Reality’s biggest star speaks his mind and the world is dutifully shocked.
Duck Dynasty is more than a cable reality television show. It has become a cultural phenomenon. Not only does the show dwarf everything on TV today (at least in viewership), it has become a merchandising wet dream. From t-shirts, to tea cups, to trailers, the Robertson boys’ mugs are on everything. The family even released a Christmas album that has skyrocketed up the country music charts. The show was built around a family who made a fortune manufacturing duck calls in Louisiana. The Robertson family is resourceful, faithful and a little kooky. A hit reality show, yes. But a television icon, I don’t think anyone saw that coming. Yet Duck Dynasty filled a television void and the American public responded.
If the Kardashians are the Beatles of reality television, the Robertsons have become the Rolling Stones, who didn’t start the British Invasion but made darn sure it was not a flash in the pan. Duck Dynasty has taken the family-centered cable reality show format and given it cultural and critical respectability. There is many differences in the Kardashians and the Robertsons, but both families used TV shows to gallop to major worldwide pulpits. The Kardashians used theirs to join the Hollywood elite world of fashion and culture. For the Robertsons, seemingly, the family was content promoting faith-filled values while having a little fun along the way.
Duck Dynasty is a show tailor marketed to a Wal-Mart audience. I don’t mean that in a derogatory way, because there are a lot of people who shop at Wal-Mart, including the author on occasion. There are also a lot of people who hunt, fish, would rather wear Lees than Dockers and would sooner wait in line for bullets than to catch the latest “Avengers”movie. These are people who say Merry Christmas and not Happy Holidays, go to church on Sundays and say grace before dinner. I am of course stereotyping the audience of Duck Dynasty. So too did TV executives who completely underestimated the show. That’s why Duck Dynasty has become such a force. In a world where dead bodies are normal, zombies stalk about, bombs explode, sex is casual, violence is an afterthought and locker room speak is the official language, Duck Dynasty was a refreshing change. Even as we kept up with the Kardashians, its show seemed as fake as silicon breasts. Duck Dynasty seemed to transcend all of this. It showcased a successful family who pulled itself up from the bootstraps, created an empire on a simple, very American device and managed to hold on to its dignity, faith, roots and bonds through it all. “Happy! Happy! Happy!” The Robertsons became must see viewing for those sick of the pervasive sex, violence and language in media as well as that very large group of people who felt America was losing its faith in god.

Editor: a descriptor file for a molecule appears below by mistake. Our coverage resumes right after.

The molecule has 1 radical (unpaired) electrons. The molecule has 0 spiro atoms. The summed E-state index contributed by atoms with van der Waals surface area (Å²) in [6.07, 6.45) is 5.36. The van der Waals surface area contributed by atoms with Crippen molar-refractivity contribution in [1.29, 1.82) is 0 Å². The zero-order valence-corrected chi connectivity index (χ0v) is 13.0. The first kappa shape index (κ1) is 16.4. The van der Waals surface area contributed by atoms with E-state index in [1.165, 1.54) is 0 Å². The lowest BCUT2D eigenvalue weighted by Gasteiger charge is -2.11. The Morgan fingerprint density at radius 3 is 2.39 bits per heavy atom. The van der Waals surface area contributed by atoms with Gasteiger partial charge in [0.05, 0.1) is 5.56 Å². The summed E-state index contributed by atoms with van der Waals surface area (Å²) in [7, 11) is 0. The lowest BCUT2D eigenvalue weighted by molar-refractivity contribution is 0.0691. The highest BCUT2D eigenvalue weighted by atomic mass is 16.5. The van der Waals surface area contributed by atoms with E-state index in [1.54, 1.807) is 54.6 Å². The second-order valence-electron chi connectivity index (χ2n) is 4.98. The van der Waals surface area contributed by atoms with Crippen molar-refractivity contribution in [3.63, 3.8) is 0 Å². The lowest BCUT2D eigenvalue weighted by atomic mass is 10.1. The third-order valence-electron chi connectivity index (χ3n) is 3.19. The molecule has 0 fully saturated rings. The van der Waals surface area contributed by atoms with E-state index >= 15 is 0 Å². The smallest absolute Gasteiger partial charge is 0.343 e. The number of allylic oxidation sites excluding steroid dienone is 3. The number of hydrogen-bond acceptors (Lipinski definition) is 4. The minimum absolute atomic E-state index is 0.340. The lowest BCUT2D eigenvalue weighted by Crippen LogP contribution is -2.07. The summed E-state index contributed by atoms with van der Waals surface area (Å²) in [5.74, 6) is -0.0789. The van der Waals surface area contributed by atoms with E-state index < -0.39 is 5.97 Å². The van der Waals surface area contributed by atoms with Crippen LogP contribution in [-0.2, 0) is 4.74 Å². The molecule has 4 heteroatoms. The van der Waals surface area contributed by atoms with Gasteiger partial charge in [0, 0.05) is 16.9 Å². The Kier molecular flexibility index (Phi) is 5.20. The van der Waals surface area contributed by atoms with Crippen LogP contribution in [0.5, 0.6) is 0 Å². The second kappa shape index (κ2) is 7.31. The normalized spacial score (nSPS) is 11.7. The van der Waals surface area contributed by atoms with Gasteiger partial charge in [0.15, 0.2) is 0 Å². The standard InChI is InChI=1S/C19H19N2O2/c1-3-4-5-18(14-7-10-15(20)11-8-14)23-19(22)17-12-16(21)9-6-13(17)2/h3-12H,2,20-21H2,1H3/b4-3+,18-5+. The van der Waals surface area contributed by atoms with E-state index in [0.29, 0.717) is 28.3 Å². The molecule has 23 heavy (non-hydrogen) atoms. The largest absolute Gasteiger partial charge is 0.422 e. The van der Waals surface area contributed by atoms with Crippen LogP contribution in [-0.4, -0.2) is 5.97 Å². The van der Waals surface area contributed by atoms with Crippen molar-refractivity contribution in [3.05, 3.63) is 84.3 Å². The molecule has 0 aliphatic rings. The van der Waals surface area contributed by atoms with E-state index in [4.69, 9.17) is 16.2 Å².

Even its patriarch’s story is one that it doesn’t take a backwoods redneck to appreciate. Phil Robertson was a quarterback at Louisiana Tech, where he played ahead of future NFL Hall of Famer Terry Bradshaw. Robertson then struggled with alcoholism and drug abuse. He sobered up, reconnected with his faith, designed a world-class duck call and would go on to worldwide celebrity. This week the idyllic story took a weird turn.
I won’t dwell on his words, because other outlets have done and will continue to do it exhaustively. Phil Robertson, in a recently released profile with GQ, made some very controversial comments about his feelings about homosexuality and race. You can read the article here:
Within hours of its release the world broke into two camps, outrage and understanding. A&E, the network that airs Duck Dynasty, meanwhile suspended Phil Robertson, a man who has helped make more money for the network than Johnny Manziel has made for Texas A&M. CNN devoted much of its day to the story.
I am not going to argue for or against Robertson’s words, and I certainly will not justify them. What I will say is that Robertson is doing what we asked him to do. We gave Phil Robertson and his family a voice. We asked him to join his family, to let us into his world and to give us his view on life. If we give a man a soapbox can we yank it out from beneath him when we disagree with his views, especially when we built that soapbox ourselves? When he was just the patriarch of an unusual family with strong beliefs on faith and god, we applauded him. We lauded his views as being traditional as we watched him through a medium that is anything but. Were we asking Robertson and his family to dance for us for money? Did we expect Mr. Bojangles and suddenly got a tent-revival preacher? If we did, shame on us because we were naive. We did believe in the Robertsons because we saw the family as honest, hard-working, devout and a little fun. When the words and views are no longer cheeky, do we throw a dime in his beat-up street corner fedora, pet his mutt dog and wave a solemn goodbye to the dancing man? Maybe we do, and maybe that is what we have already begun to do.
I find it curious that a man who has been through so much and helped create a wildly successful business would be so careless around a reporter from a well-known publication. Maybe Phil Robertson had had enough. Maybe he felt it was time to say goodbye to the fuzzy TV icon we have come to know and release his true feelings, feelings I’m sure he felt his TV show had quashed from public view. Today we were given reality, at least Phil Robertson’s reality and it wasn’t filtered. Isn’t that what we’ve always wanted? Or is it?